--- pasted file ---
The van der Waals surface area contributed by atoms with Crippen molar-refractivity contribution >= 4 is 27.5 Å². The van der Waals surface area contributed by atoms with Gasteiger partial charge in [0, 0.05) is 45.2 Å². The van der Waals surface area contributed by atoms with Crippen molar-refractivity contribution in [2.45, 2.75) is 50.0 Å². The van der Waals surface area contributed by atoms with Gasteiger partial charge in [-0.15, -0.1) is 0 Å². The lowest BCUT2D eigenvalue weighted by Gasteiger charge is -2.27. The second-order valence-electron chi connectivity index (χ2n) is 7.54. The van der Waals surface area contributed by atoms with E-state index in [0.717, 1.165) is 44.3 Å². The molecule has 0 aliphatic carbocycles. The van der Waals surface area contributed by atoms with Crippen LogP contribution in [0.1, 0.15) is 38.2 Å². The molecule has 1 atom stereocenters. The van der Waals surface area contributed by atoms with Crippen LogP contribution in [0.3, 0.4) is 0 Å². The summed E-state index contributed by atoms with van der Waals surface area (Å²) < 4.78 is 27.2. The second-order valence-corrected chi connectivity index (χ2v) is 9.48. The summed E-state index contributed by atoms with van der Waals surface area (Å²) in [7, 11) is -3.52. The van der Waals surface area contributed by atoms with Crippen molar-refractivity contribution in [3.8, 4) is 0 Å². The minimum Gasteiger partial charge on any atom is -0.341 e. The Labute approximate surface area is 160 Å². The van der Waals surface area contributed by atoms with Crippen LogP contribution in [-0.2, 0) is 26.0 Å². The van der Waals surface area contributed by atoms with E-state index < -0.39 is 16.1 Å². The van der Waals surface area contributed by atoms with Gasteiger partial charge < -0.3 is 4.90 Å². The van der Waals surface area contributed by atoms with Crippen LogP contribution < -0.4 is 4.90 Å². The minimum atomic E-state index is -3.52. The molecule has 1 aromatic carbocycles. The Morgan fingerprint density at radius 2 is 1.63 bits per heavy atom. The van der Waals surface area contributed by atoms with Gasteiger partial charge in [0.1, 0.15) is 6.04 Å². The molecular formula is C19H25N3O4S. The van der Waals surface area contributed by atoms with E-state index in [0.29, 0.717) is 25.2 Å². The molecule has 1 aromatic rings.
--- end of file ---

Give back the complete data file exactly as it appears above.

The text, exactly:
The van der Waals surface area contributed by atoms with Crippen molar-refractivity contribution >= 4 is 27.5 Å². The van der Waals surface area contributed by atoms with Gasteiger partial charge in [0, 0.05) is 45.2 Å². The van der Waals surface area contributed by atoms with Crippen molar-refractivity contribution in [2.45, 2.75) is 50.0 Å². The van der Waals surface area contributed by atoms with Gasteiger partial charge in [-0.15, -0.1) is 0 Å². The lowest BCUT2D eigenvalue weighted by Gasteiger charge is -2.27. The second-order valence-electron chi connectivity index (χ2n) is 7.54. The van der Waals surface area contributed by atoms with E-state index in [0.717, 1.165) is 44.3 Å². The molecule has 0 aliphatic carbocycles. The van der Waals surface area contributed by atoms with Crippen LogP contribution in [0.1, 0.15) is 38.2 Å². The molecule has 1 atom stereocenters. The van der Waals surface area contributed by atoms with Crippen LogP contribution in [0.3, 0.4) is 0 Å². The summed E-state index contributed by atoms with van der Waals surface area (Å²) < 4.78 is 27.2. The second-order valence-corrected chi connectivity index (χ2v) is 9.48. The summed E-state index contributed by atoms with van der Waals surface area (Å²) in [7, 11) is -3.52. The van der Waals surface area contributed by atoms with Crippen molar-refractivity contribution in [3.8, 4) is 0 Å². The minimum Gasteiger partial charge on any atom is -0.341 e. The Labute approximate surface area is 160 Å². The van der Waals surface area contributed by atoms with Crippen LogP contribution in [-0.2, 0) is 26.0 Å². The van der Waals surface area contributed by atoms with E-state index < -0.39 is 16.1 Å². The van der Waals surface area contributed by atoms with Gasteiger partial charge < -0.3 is 4.90 Å². The van der Waals surface area contributed by atoms with Crippen LogP contribution < -0.4 is 4.90 Å². The minimum atomic E-state index is -3.52. The molecule has 1 aromatic carbocycles. The Morgan fingerprint density at radius 2 is 1.63 bits per heavy atom. The van der Waals surface area contributed by atoms with Gasteiger partial charge in [0.1, 0.15) is 6.04 Å². The molecular formula is C19H25N3O4S. The van der Waals surface area contributed by atoms with E-state index in [0.29, 0.717) is 25.2 Å². The molecule has 1 aromatic rings.